Judge Morris is the latest jurist to block Mr. Trump's initiatives under administrative-law rule, claiming that his officials have cut corners in administrative processes to make political decisions.
Morris previously ruled against the State Department in August, saying it was obligated to "analyze new information relevant to the environmental impacts of its decision".
The 830,000 bpd pipeline will run from the Albertan oil sands through Montana and South Dakota, ending in Nebraska, where it would connect to the existing pipeline network that goes on to the Gulf Coast. It was also a blow to Trump, who approved the pipeline shortly after taking office in 2017 as part of a plan to boost US energy infrastructure.
A Montana federal judge's ruling that threatens to further delay TransCanada Corp.'s Keystone XL pipeline comes at one of the worst possible times for the Canadian oil industry.
"An agency cannot simply disregard contrary or inconvenient factual determinations that it made in the past, any more than it can ignore inconvenient facts when it writes on a blank slate", he continued.
Work can not proceed until the State Department completes a supplement to the environmental impact statement that complies with the National Environmental Policy Act and the Administrative Procedure Act, Morris ruled.
Since Donald Trump took office, progressive journalism has been under constant attack and companies like Facebook and Google have changed their policies to limit your access to sites like Truthout. "We remain committed to building this important energy infrastructure project", the company said in an emailed statement.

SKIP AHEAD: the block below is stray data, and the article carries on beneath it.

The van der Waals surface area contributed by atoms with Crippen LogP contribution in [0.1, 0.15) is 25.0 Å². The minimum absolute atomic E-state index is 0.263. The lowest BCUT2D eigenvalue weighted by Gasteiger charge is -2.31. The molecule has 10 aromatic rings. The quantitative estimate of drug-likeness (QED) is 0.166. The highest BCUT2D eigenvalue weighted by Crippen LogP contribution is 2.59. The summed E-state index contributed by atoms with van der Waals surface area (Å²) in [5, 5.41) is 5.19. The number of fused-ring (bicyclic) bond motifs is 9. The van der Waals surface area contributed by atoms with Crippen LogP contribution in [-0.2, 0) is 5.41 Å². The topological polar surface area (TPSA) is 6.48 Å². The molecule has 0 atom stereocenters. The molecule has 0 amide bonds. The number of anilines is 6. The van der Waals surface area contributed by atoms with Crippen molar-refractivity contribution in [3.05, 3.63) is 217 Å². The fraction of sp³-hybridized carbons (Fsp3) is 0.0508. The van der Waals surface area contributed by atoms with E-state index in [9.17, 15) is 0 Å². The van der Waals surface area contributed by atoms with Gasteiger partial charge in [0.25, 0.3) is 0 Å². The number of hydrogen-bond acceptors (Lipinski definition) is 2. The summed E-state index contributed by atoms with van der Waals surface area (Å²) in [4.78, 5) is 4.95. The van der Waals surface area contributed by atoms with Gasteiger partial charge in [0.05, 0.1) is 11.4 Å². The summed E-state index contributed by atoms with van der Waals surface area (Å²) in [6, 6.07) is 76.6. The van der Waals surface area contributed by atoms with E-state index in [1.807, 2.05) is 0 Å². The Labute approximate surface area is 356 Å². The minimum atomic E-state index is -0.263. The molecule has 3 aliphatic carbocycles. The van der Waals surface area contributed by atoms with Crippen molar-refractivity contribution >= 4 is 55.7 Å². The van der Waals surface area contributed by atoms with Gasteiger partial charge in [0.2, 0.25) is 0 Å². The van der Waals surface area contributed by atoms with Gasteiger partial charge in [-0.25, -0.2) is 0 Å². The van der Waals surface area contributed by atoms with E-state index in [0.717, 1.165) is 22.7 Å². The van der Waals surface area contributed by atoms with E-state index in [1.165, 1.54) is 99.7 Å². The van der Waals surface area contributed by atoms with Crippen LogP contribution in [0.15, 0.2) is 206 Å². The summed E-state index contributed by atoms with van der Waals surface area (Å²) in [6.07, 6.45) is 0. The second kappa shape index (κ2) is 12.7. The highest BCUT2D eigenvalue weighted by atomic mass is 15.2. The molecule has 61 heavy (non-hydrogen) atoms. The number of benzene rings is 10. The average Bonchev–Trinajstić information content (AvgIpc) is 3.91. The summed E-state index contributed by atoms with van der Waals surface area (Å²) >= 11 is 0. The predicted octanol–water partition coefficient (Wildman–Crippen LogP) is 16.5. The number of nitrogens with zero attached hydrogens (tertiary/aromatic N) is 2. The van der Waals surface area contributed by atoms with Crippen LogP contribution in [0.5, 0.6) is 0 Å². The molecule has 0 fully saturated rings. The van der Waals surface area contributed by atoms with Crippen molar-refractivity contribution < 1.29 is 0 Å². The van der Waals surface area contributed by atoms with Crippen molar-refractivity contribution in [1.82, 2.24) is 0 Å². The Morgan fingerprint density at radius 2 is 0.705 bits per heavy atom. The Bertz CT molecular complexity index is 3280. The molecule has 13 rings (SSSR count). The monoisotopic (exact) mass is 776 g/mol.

TransCanada had recently announced plans to start construction next year, after a State Department review ordered by Morris concluded that major environmental damage from a leak is unlikely and could quickly be mitigated.
The US stretch of line that needs to be built would be 875 miles (1,450 km) long.
Morris, in his ruling, said the analysis failed to fully review the effects of the current oil price on the pipeline's viability and did not fully model potential oil spills and offer mitigations measures. He also said he expected an appeal and that his administration would soon appoint new judges to the appeals court.
Other plaintiffs in the suit included The Center for Biological Diversity, Friends of the Earth, the Sierra Club, the Natural Resources Defense Council and Bold Nebraska.
"There is a clear economic need for the project and we wonder whether TransCanada will choose to pursue the project with a stronger backstop from shippers and/or various levels of government", Kwan said in a note.
"We have received the judge's ruling and continue to review it".